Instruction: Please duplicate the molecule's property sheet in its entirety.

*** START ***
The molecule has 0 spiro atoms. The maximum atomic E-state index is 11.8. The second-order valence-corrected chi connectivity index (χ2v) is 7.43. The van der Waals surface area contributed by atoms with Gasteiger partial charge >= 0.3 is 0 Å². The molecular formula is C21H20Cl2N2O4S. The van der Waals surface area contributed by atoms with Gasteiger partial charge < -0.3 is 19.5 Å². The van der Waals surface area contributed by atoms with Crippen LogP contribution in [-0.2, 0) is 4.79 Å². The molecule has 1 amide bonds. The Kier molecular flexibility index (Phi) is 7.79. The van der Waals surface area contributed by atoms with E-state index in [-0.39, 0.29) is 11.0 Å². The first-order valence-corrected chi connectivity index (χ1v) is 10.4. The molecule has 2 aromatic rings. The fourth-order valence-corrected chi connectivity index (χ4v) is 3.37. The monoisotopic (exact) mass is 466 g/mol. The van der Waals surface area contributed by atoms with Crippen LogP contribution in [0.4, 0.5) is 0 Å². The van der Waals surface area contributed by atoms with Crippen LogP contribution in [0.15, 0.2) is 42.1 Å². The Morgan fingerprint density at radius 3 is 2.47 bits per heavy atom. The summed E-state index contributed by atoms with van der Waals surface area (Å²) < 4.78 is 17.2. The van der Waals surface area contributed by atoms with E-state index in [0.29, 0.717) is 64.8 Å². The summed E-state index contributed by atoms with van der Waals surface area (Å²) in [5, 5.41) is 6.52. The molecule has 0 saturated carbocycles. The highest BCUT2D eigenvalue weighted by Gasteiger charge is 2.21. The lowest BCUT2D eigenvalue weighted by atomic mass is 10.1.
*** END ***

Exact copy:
The molecule has 0 spiro atoms. The maximum atomic E-state index is 11.8. The second-order valence-corrected chi connectivity index (χ2v) is 7.43. The van der Waals surface area contributed by atoms with Gasteiger partial charge >= 0.3 is 0 Å². The molecular formula is C21H20Cl2N2O4S. The van der Waals surface area contributed by atoms with Gasteiger partial charge < -0.3 is 19.5 Å². The van der Waals surface area contributed by atoms with Crippen LogP contribution in [-0.2, 0) is 4.79 Å². The molecule has 1 amide bonds. The Kier molecular flexibility index (Phi) is 7.79. The van der Waals surface area contributed by atoms with E-state index in [-0.39, 0.29) is 11.0 Å². The first-order valence-corrected chi connectivity index (χ1v) is 10.4. The molecule has 2 aromatic rings. The fourth-order valence-corrected chi connectivity index (χ4v) is 3.37. The monoisotopic (exact) mass is 466 g/mol. The van der Waals surface area contributed by atoms with Crippen LogP contribution in [0.4, 0.5) is 0 Å². The van der Waals surface area contributed by atoms with Crippen LogP contribution in [0.15, 0.2) is 42.1 Å². The Morgan fingerprint density at radius 3 is 2.47 bits per heavy atom. The summed E-state index contributed by atoms with van der Waals surface area (Å²) < 4.78 is 17.2. The van der Waals surface area contributed by atoms with E-state index in [0.29, 0.717) is 64.8 Å². The summed E-state index contributed by atoms with van der Waals surface area (Å²) in [5, 5.41) is 6.52. The molecule has 0 saturated carbocycles. The highest BCUT2D eigenvalue weighted by Gasteiger charge is 2.21. The lowest BCUT2D eigenvalue weighted by atomic mass is 10.1.